And that solved everything, or so his manner told her. He led her past the stairway to a long passage, and into a large room. If the reception parlor had been decorated in the gaudiest fashion, this room stood directly opposite in decor. A dark green paper covered walls from high ceiling to dark oak wainscoting. Bookshelves covered another wall. Near a fireplace, in which flames danced, a few chairs and a sofa were arranged. Closer to the door stood a huge desk, with neat stacks of paper and envelopes.
Ellen went straight to the bookshelves, forgetting for a moment everything else. Her father held books in low regard, so she had never seen so many before. A book on philosophy caught her eye, and she pulled it out without thinking.
“A scholar, are you?” Cooper had followed her, and smiled at her interest. “That one is rather dry, I like this better.” He reached around her and removed a slim book bound in red.
She took it and read the cover. “Du Contrat social ou Principes du driot Politique, by Jean Jeaques Rousseau. My father detests Rousseau!’
Her host chuckled. “Good, sit down there and help yourself to tea.” He gestured to where a maid servant set down a tray.
Ellen smiled and moved away from him. She told herself it was the presence of so many books that made her heart beat faster, not the presence of Mr. Cooper. She still smiled when she met the eyes of the maid, who smiled back and winked.
“That will do, Sally,” the man said in stern tones. The maid, unrepentant, curtsied and left. Shaking his head, he looked back at Ellen. “What’s your name?”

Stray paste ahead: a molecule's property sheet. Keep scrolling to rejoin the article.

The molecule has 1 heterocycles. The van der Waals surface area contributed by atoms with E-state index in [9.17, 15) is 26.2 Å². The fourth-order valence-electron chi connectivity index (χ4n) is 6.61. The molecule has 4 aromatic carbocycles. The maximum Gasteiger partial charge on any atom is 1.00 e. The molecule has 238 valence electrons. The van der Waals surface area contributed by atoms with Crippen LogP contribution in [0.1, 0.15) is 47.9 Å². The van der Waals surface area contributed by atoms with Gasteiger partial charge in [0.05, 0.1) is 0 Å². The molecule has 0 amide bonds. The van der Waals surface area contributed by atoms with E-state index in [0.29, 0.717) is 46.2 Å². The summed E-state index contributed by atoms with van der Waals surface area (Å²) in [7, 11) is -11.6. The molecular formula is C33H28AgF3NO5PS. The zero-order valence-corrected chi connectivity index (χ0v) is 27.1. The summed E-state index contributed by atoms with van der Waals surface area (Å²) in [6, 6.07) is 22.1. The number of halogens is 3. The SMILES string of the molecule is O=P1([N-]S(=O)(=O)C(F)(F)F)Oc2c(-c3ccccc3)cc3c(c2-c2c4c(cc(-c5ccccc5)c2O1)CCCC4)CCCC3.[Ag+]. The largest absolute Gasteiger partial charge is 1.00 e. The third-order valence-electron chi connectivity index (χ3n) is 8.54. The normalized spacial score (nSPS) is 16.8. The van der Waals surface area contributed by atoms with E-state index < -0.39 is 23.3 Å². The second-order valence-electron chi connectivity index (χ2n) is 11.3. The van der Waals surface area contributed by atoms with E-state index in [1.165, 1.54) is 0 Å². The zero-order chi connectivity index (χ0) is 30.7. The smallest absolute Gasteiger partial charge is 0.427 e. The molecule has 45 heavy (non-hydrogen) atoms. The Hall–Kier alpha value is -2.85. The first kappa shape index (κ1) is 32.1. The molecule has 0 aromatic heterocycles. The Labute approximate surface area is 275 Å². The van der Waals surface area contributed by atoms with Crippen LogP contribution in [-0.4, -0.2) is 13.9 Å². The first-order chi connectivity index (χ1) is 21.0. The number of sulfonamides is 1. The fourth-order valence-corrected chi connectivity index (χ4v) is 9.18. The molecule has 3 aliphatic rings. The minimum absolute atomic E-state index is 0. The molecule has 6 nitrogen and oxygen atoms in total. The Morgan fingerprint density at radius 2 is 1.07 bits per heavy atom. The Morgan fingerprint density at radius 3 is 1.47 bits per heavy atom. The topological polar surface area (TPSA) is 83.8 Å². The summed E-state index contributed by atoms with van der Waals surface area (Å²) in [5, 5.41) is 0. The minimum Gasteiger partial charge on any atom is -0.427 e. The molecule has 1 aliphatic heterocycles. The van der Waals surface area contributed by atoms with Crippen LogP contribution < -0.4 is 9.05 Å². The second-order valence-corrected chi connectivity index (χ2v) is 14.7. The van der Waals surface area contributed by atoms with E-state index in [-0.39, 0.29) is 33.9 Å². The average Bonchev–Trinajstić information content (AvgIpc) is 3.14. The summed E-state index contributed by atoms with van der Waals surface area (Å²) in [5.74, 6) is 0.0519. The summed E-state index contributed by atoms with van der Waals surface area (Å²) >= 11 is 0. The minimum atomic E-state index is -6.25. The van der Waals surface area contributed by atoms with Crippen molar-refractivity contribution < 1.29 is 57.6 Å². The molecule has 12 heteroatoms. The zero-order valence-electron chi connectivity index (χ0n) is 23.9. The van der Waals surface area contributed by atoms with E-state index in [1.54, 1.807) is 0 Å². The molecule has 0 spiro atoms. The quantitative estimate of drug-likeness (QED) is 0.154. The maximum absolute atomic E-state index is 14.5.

“Lenny. Sir.” She picked up a biscuit and stuffed it in her mouth as she had seen the twins do.
“Lenny. Do sit down. I must change but I won’t be long.” He crossed to an opened door and stepped out of her view. She heard water poured into a bowl, and gathered he washed as well as changed his linen.
Why did Mr. Cooper live in a brothel? Ellen poured herself a cup of tea and made free with the cream and sugar. She began to read the book but soon tired of translating everything from the French. And the lingering scent of leather and cloves which the man wore distracted her. She set the work down and went to explore the shelves in more detail.
Some days wore a man down. David Cooper sluiced water on his head, face, chest, and neck, letting go of the dust, sweat, and fatigue that had accumulated since noon. In spite of the issues of importance that he juggled mentally, what came to the front of his mind now? A boy. A youth waiting, unprotected, in the reception parlor of a house like this.
Damn! They had to hire a new porter, soon. The youth could be no more than 12 or 13. No beginnings of a beard showed on his smooth white cheeks, flushed a beautiful pink –
Cooper threw the towel he’d used to the floor with a snarl. Could he be attracted to that boy? No, it had to be his resemblance to Mathilde. Had she come back from the dead and dressed as a boy, she would have looked– Like Lenny.
“Dressed like a boy!” He stared into the pier glass but did not see his image. Instead, he remembered green eyes flecked in gold, straight brown hair, slender form, and absolute absence of anything that one expected to see in a young man. “Huh. But, why?”